Dinosaur Hunter Diaries #095: The Red Scourge

Monday, December 21, 2020 at 8:00 am Comments (0)

Turok: Son of Stone #51


The beaver men make their belated debut.


A close shave with a triceratops leaves Turok and Andar in a bit of a bind; they’ve used the last of their poison arrows! Until they restock, they’ve only got their wits to rely upon… which is a bit of a crapshoot when the locals aren’t exactly the reasoning type. The pair go in search of fresh poison berries, but while crossing the river are dragged beneath the water by assailants unknown!



They emerge inside a hollow dome — one of the stepping stones they had been treading upon seconds ago, and home of the butt-ugly beaver men! The prognathous posse aren’t too keen on strangers, but are willing to let them go on one condition: if they slay the honker that’s terrorising their turf. This is some rotten timing on our heroes’ part, fresh out of their secret killing juice, but they’re mercifully denied a chance to accept or refuse when the honker — a bloody huge brontosaurus — barges into town.


Running away isn’t an acceptable answer either, but Turok knows how they can put the bronto to bed for good, and helps them build an underwater spike trap hidden beneath one of the hollow huts. The beaver men are impressed with his smart thinking — a little too smart for their liking. What’s stopping him from sharing his deadly ideas with rival clans? Once the beast is slain, they set their sights on bumping off him and Andar as well. Brains are nothing but bad news anyway!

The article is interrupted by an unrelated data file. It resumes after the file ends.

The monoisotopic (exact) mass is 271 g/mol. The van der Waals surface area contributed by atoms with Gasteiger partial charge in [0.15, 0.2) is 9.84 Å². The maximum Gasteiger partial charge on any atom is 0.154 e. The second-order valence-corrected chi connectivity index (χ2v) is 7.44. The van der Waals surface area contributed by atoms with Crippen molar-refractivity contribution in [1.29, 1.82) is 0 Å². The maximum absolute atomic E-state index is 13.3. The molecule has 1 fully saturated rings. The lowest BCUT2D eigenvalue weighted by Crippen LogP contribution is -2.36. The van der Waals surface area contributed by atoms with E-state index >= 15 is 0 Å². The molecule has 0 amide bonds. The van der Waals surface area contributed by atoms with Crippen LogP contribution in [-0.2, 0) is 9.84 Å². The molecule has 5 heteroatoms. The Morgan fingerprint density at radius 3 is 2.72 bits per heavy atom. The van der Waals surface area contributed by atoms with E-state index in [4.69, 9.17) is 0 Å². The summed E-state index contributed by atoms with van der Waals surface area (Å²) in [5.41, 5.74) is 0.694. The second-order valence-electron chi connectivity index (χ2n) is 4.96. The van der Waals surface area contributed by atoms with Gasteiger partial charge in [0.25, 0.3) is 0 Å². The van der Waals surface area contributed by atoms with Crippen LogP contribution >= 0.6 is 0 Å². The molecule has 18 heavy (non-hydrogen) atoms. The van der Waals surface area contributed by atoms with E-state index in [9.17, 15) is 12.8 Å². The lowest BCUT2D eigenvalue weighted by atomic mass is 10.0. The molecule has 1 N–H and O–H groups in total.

Turok’s aware of that, so he makes sure to rig it so he and Andar are on human bait duty, given the unenviable task of luring the brontosaur towards the deadly spikes… but also giving them a headstart on hauling ass once the honker’s no longer a threat. The people of Lost Valley are many things, but courteous ain’t one of them.


Having stocked up on poison herbs, our heroes aim to make themselves scarce from the river region, made difficult by them passing a tribe with a unique manner of fishing: spearing them from the back of a fishy steed! As rad as it looks, Turok’s not exactly keen to mingle after their last run-in with the locals.